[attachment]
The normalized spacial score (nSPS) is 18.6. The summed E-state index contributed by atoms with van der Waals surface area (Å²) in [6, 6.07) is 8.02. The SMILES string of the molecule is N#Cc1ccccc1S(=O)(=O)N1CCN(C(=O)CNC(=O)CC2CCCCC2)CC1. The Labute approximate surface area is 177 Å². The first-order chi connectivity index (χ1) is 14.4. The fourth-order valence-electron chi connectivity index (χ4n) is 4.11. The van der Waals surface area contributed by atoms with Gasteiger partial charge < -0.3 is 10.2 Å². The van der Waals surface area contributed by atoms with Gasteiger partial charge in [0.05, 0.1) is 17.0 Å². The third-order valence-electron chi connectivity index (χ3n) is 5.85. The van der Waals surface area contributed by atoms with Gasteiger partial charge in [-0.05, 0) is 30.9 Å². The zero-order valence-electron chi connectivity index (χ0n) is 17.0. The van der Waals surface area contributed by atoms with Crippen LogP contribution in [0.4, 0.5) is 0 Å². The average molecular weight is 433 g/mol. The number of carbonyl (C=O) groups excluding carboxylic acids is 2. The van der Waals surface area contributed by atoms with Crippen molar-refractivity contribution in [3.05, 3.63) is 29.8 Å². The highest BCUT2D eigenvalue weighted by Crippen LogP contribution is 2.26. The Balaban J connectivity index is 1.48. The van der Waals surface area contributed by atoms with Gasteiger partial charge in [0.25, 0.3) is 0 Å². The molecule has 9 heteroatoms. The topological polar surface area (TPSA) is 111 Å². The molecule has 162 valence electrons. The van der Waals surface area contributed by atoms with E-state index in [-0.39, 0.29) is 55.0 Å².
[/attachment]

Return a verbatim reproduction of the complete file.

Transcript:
The normalized spacial score (nSPS) is 18.6. The summed E-state index contributed by atoms with van der Waals surface area (Å²) in [6, 6.07) is 8.02. The SMILES string of the molecule is N#Cc1ccccc1S(=O)(=O)N1CCN(C(=O)CNC(=O)CC2CCCCC2)CC1. The Labute approximate surface area is 177 Å². The first-order chi connectivity index (χ1) is 14.4. The fourth-order valence-electron chi connectivity index (χ4n) is 4.11. The van der Waals surface area contributed by atoms with Gasteiger partial charge < -0.3 is 10.2 Å². The van der Waals surface area contributed by atoms with Gasteiger partial charge in [0.05, 0.1) is 17.0 Å². The third-order valence-electron chi connectivity index (χ3n) is 5.85. The van der Waals surface area contributed by atoms with Gasteiger partial charge in [-0.05, 0) is 30.9 Å². The zero-order valence-electron chi connectivity index (χ0n) is 17.0. The van der Waals surface area contributed by atoms with Crippen LogP contribution in [0.4, 0.5) is 0 Å². The average molecular weight is 433 g/mol. The number of carbonyl (C=O) groups excluding carboxylic acids is 2. The van der Waals surface area contributed by atoms with Crippen molar-refractivity contribution in [3.05, 3.63) is 29.8 Å². The highest BCUT2D eigenvalue weighted by Crippen LogP contribution is 2.26. The Balaban J connectivity index is 1.48. The van der Waals surface area contributed by atoms with Gasteiger partial charge in [0.25, 0.3) is 0 Å². The molecule has 9 heteroatoms. The topological polar surface area (TPSA) is 111 Å². The molecule has 162 valence electrons. The van der Waals surface area contributed by atoms with E-state index in [-0.39, 0.29) is 55.0 Å².